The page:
February 16, 2007

I can't get that sound you make out of my head

Alison Jackson, Bush on the loo, 2004, chromogenic print

Snow Emergency Street
-- by Gerard Malanga

All I know is this slow exhibition of greatness.
A description of what's been
Happening. The pain is not
Clearly defined. These are
The eyes of the young girl and that side of her
Character capable of being
Afraid. Across street young man walks
Back with hands in pockets.
Children's voices at playground
In distance. The sound
Track of tire treads making sharp turns
In the distance.
Water sprinkler being turned off.
A roadway ribbed with white line where no one is
Crossing. In its beginning was its end.
A woman, a city, an intellect.
The environment of that experience.
Afer the affirmations
Who will discover the rejections?

Still Another Signal
-- by Gerard Malanga

Someone has written
on the wall of the
flat I've just moved into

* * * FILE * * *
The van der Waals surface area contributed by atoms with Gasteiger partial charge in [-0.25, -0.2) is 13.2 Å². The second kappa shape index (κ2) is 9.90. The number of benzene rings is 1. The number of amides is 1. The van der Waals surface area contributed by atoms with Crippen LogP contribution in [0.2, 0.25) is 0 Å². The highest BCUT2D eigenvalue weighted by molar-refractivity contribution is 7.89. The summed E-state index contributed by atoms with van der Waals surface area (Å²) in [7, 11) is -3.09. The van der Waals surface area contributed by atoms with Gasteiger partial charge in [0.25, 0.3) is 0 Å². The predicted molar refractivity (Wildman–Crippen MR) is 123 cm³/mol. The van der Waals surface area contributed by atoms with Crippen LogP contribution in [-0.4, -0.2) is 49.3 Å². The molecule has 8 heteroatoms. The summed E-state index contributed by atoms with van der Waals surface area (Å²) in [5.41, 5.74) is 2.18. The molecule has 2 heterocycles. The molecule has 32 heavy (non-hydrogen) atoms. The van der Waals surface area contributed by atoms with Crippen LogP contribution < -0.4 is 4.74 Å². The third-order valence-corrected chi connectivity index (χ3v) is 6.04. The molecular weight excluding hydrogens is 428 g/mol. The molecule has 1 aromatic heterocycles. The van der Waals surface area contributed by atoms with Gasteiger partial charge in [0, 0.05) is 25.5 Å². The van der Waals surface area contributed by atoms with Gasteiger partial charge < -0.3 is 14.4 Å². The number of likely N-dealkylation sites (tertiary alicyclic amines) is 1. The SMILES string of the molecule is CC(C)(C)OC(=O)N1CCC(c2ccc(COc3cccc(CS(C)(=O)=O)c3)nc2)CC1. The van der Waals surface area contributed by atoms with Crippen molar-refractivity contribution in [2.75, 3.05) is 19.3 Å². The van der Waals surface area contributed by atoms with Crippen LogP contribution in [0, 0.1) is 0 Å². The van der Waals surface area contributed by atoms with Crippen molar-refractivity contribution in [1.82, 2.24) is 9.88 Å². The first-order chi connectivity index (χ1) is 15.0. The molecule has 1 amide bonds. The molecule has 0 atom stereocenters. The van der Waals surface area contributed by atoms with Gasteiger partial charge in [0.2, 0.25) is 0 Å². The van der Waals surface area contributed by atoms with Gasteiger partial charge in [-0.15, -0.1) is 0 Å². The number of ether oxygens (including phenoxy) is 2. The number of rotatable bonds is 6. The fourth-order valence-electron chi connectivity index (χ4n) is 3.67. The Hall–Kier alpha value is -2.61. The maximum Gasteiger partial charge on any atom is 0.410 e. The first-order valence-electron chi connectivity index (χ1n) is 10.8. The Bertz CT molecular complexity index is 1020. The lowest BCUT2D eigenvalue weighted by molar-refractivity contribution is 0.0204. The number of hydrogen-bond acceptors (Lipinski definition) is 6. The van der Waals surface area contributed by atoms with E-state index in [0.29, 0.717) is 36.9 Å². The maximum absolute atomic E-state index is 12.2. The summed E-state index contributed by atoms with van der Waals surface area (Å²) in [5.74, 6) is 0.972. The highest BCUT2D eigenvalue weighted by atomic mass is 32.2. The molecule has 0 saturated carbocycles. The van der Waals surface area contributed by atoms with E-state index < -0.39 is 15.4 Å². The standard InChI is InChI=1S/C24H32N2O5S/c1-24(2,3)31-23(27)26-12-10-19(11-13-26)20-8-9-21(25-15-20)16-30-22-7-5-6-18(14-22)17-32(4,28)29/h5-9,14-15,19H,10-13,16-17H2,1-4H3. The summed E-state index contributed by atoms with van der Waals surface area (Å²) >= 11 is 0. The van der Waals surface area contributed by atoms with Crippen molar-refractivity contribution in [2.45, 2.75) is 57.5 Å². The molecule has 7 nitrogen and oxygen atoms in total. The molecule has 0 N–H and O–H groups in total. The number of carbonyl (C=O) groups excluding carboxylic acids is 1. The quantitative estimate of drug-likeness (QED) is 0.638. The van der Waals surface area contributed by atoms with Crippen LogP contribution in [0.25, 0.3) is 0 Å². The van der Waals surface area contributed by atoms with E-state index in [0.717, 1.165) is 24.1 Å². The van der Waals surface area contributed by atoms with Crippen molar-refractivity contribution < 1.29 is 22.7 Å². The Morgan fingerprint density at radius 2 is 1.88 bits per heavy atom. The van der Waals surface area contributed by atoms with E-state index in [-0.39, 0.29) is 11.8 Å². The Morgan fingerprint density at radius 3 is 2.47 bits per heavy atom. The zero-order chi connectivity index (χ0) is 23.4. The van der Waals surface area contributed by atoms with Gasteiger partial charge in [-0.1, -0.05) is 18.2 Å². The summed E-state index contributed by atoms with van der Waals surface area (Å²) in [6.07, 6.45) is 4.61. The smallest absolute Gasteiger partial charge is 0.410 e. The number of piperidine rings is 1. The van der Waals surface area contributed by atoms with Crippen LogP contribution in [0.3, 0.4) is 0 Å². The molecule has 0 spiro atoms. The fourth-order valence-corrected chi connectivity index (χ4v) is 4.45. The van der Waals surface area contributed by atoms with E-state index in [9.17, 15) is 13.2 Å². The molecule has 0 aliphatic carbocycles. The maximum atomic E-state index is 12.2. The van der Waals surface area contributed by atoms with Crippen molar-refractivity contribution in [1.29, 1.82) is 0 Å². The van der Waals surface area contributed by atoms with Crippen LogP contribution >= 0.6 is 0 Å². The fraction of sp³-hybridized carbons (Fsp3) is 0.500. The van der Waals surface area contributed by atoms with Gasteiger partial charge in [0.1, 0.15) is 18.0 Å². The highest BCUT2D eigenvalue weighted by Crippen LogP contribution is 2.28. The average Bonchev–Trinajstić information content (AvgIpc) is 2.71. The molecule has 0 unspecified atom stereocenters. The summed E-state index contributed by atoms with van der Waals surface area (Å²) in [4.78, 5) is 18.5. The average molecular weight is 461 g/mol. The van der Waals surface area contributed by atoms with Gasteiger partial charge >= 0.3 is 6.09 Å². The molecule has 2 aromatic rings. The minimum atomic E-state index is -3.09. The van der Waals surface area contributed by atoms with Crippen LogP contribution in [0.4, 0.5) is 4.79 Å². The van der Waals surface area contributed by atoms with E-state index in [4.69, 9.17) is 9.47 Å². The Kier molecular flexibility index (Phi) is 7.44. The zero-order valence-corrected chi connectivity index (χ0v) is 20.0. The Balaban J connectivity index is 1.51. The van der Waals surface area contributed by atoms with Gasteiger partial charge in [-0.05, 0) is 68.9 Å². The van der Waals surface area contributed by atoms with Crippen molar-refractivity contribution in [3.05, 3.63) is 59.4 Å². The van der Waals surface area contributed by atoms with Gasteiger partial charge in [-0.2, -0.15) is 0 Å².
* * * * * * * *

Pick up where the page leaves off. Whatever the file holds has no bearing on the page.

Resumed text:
nothing changes

Older Women
-- by Jack Gilbert

Each farmer on the island conceals
his hive far up on the mountain,
knowing it will otherwise be plundered.
When they die, or can no longer make
the hand climb, the lost combs your
after year grow heavier with honey.
And the sweetness has more and more
acutely the taste of that wilderness.

-- by Jack Gilbert

When I hear men boast about how passionate
they are, I think of the two cleaning ladies
at a second-story window watching a man
coming back from a party where there was
lots of free beer. He runs in and out
of the building looking for a toilet. "My Lord,"
the tall woman says, "that fellow down there
surely does love architecture."

First Times
-- by Jack Gilbert

I had not seen her for twenty years when she called
to welcome me back to America, wanting to see me.
Warning that she was past forty now and the mother
of a seven year-old. The lost time flooded me.
Paris and me without money or a place to take her.
I borrowed a room and lit candles and had wine.
It went badly. My knees kept sliding away under me
on the starched sheets. I managed the humiliation
by turning my back and refusing to talk. She was
as young as I was and felt, I suspect, relief.


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